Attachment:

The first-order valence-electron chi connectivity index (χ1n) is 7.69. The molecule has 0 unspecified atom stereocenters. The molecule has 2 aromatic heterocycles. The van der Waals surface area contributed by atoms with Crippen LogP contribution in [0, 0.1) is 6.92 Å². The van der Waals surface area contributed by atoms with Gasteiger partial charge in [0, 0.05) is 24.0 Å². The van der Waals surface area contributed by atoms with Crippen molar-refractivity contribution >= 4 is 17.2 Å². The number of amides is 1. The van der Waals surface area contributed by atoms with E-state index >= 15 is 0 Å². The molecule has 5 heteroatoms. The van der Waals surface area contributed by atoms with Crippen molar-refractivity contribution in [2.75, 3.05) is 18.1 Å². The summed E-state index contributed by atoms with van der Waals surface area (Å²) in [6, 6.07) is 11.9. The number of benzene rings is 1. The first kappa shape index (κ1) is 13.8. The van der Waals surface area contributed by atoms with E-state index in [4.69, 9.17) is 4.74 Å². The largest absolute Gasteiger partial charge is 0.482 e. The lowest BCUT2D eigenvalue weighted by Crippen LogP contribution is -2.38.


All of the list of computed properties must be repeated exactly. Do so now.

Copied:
The first-order valence-electron chi connectivity index (χ1n) is 7.69. The molecule has 0 unspecified atom stereocenters. The molecule has 2 aromatic heterocycles. The van der Waals surface area contributed by atoms with Crippen LogP contribution in [0, 0.1) is 6.92 Å². The van der Waals surface area contributed by atoms with Gasteiger partial charge in [0, 0.05) is 24.0 Å². The van der Waals surface area contributed by atoms with Crippen molar-refractivity contribution >= 4 is 17.2 Å². The number of amides is 1. The van der Waals surface area contributed by atoms with E-state index >= 15 is 0 Å². The molecule has 5 heteroatoms. The van der Waals surface area contributed by atoms with Crippen molar-refractivity contribution in [2.75, 3.05) is 18.1 Å². The summed E-state index contributed by atoms with van der Waals surface area (Å²) in [6, 6.07) is 11.9. The number of benzene rings is 1. The first kappa shape index (κ1) is 13.8. The van der Waals surface area contributed by atoms with E-state index in [4.69, 9.17) is 4.74 Å². The largest absolute Gasteiger partial charge is 0.482 e. The lowest BCUT2D eigenvalue weighted by Crippen LogP contribution is -2.38.